Mayor’s Book Club distributes more than 10,000 books to residents

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NEWARK, NJ — Mayor Ras Baraka and Newark Chief Education Officer Antoinette Baskerville-Richardson announced Sept. 1 that the Mayor’s Book Club is combating summer reading loss, despite the COVID-19 pandemic, by distributing more than 10,000 books to Newark residents. They range in topics and reading levels, from colorful books for preschoolers to age-appropriate works for elementary and high school students, as well novels for adult readers.

With schools closed for the spring and summer, libraries limited to curb service due to the pandemic, and virtual learning a reality for the fall, the Mayor’s Book Club developed an alternate plan for getting books into the hands of eager residents. The new books were donated to Rutgers University’s Office of University-Community Partnerships by First Book, a nonprofit social enterprise that provides, among other essentials, new books to educators serving children in need. Diane Hill, Rutgers University–Newark assistant professor of professional practice and assistant chancellor for University-Community Partnerships, offered the books to the Mayor’s Book Club. With the cooperation of the Newark Board of Education, where the books were stored, and the city’s departments of Public Works and Recreation, more than 300 boxes of books were transported and prepared for distribution.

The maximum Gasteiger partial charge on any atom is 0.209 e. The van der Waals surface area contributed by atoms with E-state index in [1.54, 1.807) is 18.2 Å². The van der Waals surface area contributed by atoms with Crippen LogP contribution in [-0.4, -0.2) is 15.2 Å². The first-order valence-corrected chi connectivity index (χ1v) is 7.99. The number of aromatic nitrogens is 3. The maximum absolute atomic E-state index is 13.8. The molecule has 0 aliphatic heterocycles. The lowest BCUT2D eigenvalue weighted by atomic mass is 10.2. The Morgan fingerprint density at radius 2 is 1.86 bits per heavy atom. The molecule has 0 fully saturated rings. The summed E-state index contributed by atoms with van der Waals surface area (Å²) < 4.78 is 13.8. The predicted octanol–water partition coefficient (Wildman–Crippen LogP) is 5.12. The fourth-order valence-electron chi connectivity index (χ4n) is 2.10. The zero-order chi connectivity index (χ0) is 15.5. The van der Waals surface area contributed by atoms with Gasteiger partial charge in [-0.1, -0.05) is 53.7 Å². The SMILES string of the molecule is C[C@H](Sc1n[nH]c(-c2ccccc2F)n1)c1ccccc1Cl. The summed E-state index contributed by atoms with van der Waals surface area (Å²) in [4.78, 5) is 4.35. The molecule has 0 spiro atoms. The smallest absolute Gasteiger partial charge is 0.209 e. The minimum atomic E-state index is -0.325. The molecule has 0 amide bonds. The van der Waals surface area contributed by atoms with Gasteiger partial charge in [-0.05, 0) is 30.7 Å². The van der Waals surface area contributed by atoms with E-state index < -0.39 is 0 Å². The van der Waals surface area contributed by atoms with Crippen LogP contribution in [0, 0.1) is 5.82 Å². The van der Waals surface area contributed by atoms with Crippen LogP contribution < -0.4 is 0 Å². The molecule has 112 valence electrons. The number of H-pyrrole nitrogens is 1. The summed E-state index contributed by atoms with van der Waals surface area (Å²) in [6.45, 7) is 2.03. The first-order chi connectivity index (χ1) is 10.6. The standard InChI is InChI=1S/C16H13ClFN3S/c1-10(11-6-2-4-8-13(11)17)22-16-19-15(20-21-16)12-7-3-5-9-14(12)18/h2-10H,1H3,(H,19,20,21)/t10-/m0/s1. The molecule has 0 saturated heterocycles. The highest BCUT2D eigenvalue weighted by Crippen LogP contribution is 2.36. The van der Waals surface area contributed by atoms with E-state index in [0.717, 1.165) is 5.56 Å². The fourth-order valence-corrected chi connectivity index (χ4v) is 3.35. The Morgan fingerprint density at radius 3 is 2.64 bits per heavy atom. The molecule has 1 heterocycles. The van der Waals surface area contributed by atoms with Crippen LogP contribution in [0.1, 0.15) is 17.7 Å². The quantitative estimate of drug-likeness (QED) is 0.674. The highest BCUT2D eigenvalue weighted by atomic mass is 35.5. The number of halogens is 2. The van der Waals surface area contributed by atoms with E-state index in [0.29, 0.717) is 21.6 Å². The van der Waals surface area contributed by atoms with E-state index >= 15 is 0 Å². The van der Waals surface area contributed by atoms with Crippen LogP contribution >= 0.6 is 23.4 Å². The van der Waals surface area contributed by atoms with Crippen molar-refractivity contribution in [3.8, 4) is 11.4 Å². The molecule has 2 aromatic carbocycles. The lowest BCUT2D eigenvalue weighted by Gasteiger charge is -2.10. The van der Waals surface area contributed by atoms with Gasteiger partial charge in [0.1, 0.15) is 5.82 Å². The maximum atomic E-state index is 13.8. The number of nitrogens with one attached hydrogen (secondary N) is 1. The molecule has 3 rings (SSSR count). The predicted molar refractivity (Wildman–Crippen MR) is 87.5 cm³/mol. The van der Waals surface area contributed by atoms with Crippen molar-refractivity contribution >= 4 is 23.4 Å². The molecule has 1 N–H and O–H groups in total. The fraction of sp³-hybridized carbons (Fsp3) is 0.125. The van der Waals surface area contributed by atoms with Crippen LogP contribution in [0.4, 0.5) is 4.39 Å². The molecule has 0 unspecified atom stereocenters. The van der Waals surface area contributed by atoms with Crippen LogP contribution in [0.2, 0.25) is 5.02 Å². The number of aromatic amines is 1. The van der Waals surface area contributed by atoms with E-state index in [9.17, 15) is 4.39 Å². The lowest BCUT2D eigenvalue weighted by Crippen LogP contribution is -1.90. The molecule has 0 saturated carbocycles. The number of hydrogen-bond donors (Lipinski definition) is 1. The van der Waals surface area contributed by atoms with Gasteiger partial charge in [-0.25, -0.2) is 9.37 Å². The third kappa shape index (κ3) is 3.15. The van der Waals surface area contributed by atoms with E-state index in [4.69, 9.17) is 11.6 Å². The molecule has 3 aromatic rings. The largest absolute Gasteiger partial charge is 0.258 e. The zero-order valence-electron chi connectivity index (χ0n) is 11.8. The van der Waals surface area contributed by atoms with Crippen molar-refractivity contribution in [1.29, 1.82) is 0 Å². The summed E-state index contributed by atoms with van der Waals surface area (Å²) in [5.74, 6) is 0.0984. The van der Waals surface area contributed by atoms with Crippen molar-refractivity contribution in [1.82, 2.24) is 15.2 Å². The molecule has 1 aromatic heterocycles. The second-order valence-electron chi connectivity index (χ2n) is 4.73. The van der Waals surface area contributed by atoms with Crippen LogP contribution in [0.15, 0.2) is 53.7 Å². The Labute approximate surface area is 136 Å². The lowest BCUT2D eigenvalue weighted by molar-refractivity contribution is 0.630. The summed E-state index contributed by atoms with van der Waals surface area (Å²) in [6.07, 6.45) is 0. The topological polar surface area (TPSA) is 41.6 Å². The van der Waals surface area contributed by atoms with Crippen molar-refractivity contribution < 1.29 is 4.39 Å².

“Despite the challenge of COVID-19, we are working harder than ever to connect more and more city youth with great books that can educate, empower and inspire them to achieve greatness in their own lives and the world at large,” Baraka said. “We have done so with the creativity, unity and energy that defines Newark, and are bringing over 10,000 books to our families. A love of reading can foster a lifetime of success.”

 Since mid-July, Baraka’s Office of Comprehensive Community Education has distributed books to city residents at Newark’s Summer Fun Movie Nights and pop-up play events, with the help of teacher volunteers, and the Division of Recreation, Cultural Affairs and Senior Services staff. Also, books were delivered to 110 students attending Newark’s two in-person summer school sites, First Avenue and Thirteenth Avenue schools.

“There’s an abundance of interest when residents see us setting up the tables of beautiful, hardcover books,” Richardson said. “Books are free and for all ages — from toddlers to adults. Wherever we go, Newark residents appreciate the books so much. Residents are used to going to the library, and since most learning is now remote, parents and grandparents are ecstatic to get books into the hands of their children. We keep it safe: We practice social distancing, we distribute masks, and the books that residents take home come from our stockpile of untouched books. Continuing the Mayor’s Book Club in a safe and thoughtful way during this time has been essential.”

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